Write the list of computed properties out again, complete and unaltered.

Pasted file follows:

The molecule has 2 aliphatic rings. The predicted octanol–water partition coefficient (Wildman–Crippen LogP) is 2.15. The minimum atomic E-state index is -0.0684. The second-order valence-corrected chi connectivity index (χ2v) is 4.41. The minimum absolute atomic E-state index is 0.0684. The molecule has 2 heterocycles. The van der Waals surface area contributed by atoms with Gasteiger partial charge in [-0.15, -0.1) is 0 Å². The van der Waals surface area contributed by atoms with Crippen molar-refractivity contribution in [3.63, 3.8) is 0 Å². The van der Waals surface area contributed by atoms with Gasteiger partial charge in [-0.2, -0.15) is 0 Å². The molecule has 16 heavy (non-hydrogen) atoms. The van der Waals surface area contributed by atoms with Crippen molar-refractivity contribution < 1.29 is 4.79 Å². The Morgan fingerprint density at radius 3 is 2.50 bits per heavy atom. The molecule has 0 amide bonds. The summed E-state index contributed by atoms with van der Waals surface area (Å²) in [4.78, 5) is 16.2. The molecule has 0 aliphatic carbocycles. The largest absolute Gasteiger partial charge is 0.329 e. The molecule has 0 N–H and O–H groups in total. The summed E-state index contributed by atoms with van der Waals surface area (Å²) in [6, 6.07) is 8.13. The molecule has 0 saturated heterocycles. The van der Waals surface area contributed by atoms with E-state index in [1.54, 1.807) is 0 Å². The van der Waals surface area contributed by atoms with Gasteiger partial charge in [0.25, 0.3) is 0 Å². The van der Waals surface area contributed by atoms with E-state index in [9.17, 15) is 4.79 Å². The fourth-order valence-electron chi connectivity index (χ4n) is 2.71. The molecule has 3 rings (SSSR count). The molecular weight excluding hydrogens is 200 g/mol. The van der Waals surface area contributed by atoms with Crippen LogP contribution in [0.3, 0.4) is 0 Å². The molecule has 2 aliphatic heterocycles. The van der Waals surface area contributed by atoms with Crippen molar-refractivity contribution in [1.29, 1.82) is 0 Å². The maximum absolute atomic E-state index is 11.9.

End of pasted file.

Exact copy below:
The molecule has 2 aliphatic rings. The predicted octanol–water partition coefficient (Wildman–Crippen LogP) is 2.15. The minimum atomic E-state index is -0.0684. The second-order valence-corrected chi connectivity index (χ2v) is 4.41. The minimum absolute atomic E-state index is 0.0684. The molecule has 2 heterocycles. The van der Waals surface area contributed by atoms with Gasteiger partial charge in [-0.15, -0.1) is 0 Å². The van der Waals surface area contributed by atoms with Crippen molar-refractivity contribution in [3.63, 3.8) is 0 Å². The van der Waals surface area contributed by atoms with Gasteiger partial charge in [-0.2, -0.15) is 0 Å². The molecule has 16 heavy (non-hydrogen) atoms. The van der Waals surface area contributed by atoms with Crippen molar-refractivity contribution < 1.29 is 4.79 Å². The Morgan fingerprint density at radius 3 is 2.50 bits per heavy atom. The molecule has 0 amide bonds. The summed E-state index contributed by atoms with van der Waals surface area (Å²) in [4.78, 5) is 16.2. The molecule has 0 aliphatic carbocycles. The largest absolute Gasteiger partial charge is 0.329 e. The molecule has 0 N–H and O–H groups in total. The summed E-state index contributed by atoms with van der Waals surface area (Å²) in [6, 6.07) is 8.13. The molecule has 0 saturated heterocycles. The van der Waals surface area contributed by atoms with E-state index in [1.54, 1.807) is 0 Å². The van der Waals surface area contributed by atoms with Gasteiger partial charge in [0.25, 0.3) is 0 Å². The van der Waals surface area contributed by atoms with E-state index in [9.17, 15) is 4.79 Å². The fourth-order valence-electron chi connectivity index (χ4n) is 2.71. The molecule has 3 rings (SSSR count). The molecular weight excluding hydrogens is 200 g/mol. The van der Waals surface area contributed by atoms with Crippen LogP contribution in [0.3, 0.4) is 0 Å². The molecule has 2 aliphatic heterocycles. The van der Waals surface area contributed by atoms with Crippen molar-refractivity contribution in [1.29, 1.82) is 0 Å². The maximum absolute atomic E-state index is 11.9.